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Source: Auckland Council

Waiheke will benefit from Auckland Council’s record capital investment over the next 10-years focussed on keeping the region running and continuing to build for the future.

The council’s Governing Body adopted the 10-year recovery budget (2021-2031) last week which provides for a $31.8 billion capital expenditure programme. The spending is at its highest level ever despite the difficult financial circumstances the organisation is facing in the short term due to the impacts of the Covid-19 pandemic.

Waitematā and Gulf ward councillor Pippa Coom says despite those financial pressures, the 10-year recovery budget still enables the organisation to deliver on the activities and services expected, while also investing in protecting the environment and improving water quality, reducing emissions, and investing in communities.

“The record $31.8 billion investment package will support Auckland’s recovery from the on-going impacts of COVID-19 and delivers locally for Waiheke with significant investment into a number of local board projects.

“I’m particularly pleased that regional funding will support some key projects including an Area Plan for Waiheke and coastal landslips prevention work across the island at well-loved spots like Pohutakawa Reserve, Hekerua Bay Reserve and Picnic Bay.”

Local investment

Among the local asset improvements budgeted for in the Waiheke Local Board area are:

Waiheke Local Board

  • Tawaipareira Reserve – following the recent replacement of the skate park, stage two includes a play space, bike track, and other play and amenity features over several years. The board is using its Locally Driven Initiative (LDI) capex funding on additional components such as a flying fox and extending the play space area. $1.3 million in total including the new skatepark.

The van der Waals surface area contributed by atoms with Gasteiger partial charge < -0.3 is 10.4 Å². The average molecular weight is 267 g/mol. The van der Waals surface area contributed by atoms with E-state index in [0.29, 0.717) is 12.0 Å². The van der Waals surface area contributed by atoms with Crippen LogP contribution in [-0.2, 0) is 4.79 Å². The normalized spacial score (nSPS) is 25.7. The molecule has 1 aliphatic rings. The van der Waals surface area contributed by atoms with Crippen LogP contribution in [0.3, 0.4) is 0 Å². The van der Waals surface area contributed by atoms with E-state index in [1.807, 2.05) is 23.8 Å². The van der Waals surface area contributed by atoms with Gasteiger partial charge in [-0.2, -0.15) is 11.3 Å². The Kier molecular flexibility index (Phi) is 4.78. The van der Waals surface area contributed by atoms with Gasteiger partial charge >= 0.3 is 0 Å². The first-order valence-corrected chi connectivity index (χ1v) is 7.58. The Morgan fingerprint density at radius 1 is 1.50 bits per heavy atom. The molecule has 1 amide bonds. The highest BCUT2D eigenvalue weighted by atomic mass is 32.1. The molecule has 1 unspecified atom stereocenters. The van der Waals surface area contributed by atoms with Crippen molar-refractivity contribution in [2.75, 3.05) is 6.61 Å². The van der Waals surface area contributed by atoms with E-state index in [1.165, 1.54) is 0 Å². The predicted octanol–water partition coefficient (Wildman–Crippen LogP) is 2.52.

• Toilets – renew open spaces. There is a shortage of appropriate public toilet facilities on the island, and this is a priority issue given the one million+ visitors that arrive on the island annually. Effluent release from boats into nearby waters is also an issue. With this funding business cases for will be developed for new toilets at Oneroa Village (or other identified priority locations) and for a boat pump out facility at Matiatia wharf. $950,000 over three years.
  • Tracks and pathways – renewal. Tracks and pathways are a major feature and attraction on Waiheke. Tracks such as Church Bay from Matiatia to Church Bay Road, Te Aroha Walkway, Park Point, Te Wharau Bay, Te Wharau Bay – Southern Bay Access Track will be renewed and maintained in the first three years of the 10-year budget. $1.9 million
  • Little Oneroa Reserve – renew play space, stairs, and pathways. Little Oneroa play space renewal as part of the adopted Little Oneroa Reserve concept plan. Works include play space replacement, stairs, and existing footpath renewals to meet footpath standards. $311,000 over two years.
  • Catherine Mitchell Cottage – comprehensive renewal. Comprehensive renewal (internal and external) of Catherine Mitchell Cottage. $376,000 over three years.

Waiheke Local Board Chair Cath Handley is pleased with the investment into Waiheke and says the island will benefit from it.

“It’s important that support has been given to improving our infrastructure to help the island to cope with the more than one million visitors who arrive here every year; along with support for improving our open spaces for residents and our visitors to enjoy whilst protecting our unique and very special natural environment.”

As part of the 10-year recovery budget, each of the local boards also consulted on its Local Board Agreements for 2021/2022 year which outline its priorities, activities, and budgets for the 2021/2022 year.

Find out more about what’s in the 10-year recovery budget at our website.

MIL OSI